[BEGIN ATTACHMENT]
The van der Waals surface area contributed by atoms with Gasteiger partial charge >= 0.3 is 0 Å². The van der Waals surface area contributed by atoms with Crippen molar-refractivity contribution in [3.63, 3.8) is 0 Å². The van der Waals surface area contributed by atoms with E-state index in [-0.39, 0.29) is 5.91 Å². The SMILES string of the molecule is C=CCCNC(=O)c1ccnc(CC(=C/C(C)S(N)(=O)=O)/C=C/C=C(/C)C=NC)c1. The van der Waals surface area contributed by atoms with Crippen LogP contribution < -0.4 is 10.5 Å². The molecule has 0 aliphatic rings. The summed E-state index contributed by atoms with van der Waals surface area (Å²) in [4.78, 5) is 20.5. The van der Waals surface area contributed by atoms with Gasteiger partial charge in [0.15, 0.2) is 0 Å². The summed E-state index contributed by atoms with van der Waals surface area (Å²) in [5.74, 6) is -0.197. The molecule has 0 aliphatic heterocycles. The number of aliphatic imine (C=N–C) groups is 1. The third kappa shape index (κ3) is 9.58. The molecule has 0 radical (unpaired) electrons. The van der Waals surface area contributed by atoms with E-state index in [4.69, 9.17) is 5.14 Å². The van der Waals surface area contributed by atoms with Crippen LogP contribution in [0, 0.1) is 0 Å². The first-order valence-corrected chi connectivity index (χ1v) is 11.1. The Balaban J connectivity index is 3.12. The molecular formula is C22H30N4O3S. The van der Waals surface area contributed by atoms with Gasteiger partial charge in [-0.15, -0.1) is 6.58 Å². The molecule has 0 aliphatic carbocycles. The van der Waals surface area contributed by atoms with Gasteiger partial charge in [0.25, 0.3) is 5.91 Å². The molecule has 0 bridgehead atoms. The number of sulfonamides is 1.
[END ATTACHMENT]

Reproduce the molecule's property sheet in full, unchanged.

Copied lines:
The van der Waals surface area contributed by atoms with Gasteiger partial charge >= 0.3 is 0 Å². The van der Waals surface area contributed by atoms with Crippen molar-refractivity contribution in [3.63, 3.8) is 0 Å². The van der Waals surface area contributed by atoms with E-state index in [-0.39, 0.29) is 5.91 Å². The SMILES string of the molecule is C=CCCNC(=O)c1ccnc(CC(=C/C(C)S(N)(=O)=O)/C=C/C=C(/C)C=NC)c1. The van der Waals surface area contributed by atoms with Crippen LogP contribution < -0.4 is 10.5 Å². The molecule has 0 aliphatic rings. The summed E-state index contributed by atoms with van der Waals surface area (Å²) in [4.78, 5) is 20.5. The van der Waals surface area contributed by atoms with Gasteiger partial charge in [0.15, 0.2) is 0 Å². The summed E-state index contributed by atoms with van der Waals surface area (Å²) in [5.74, 6) is -0.197. The molecule has 0 aliphatic heterocycles. The number of aliphatic imine (C=N–C) groups is 1. The third kappa shape index (κ3) is 9.58. The molecule has 0 radical (unpaired) electrons. The van der Waals surface area contributed by atoms with E-state index in [4.69, 9.17) is 5.14 Å². The van der Waals surface area contributed by atoms with Crippen LogP contribution in [0, 0.1) is 0 Å². The first-order valence-corrected chi connectivity index (χ1v) is 11.1. The Balaban J connectivity index is 3.12. The molecular formula is C22H30N4O3S. The van der Waals surface area contributed by atoms with Gasteiger partial charge in [-0.15, -0.1) is 6.58 Å². The molecule has 0 aliphatic carbocycles. The van der Waals surface area contributed by atoms with Gasteiger partial charge in [0.25, 0.3) is 5.91 Å². The molecule has 0 bridgehead atoms. The number of sulfonamides is 1.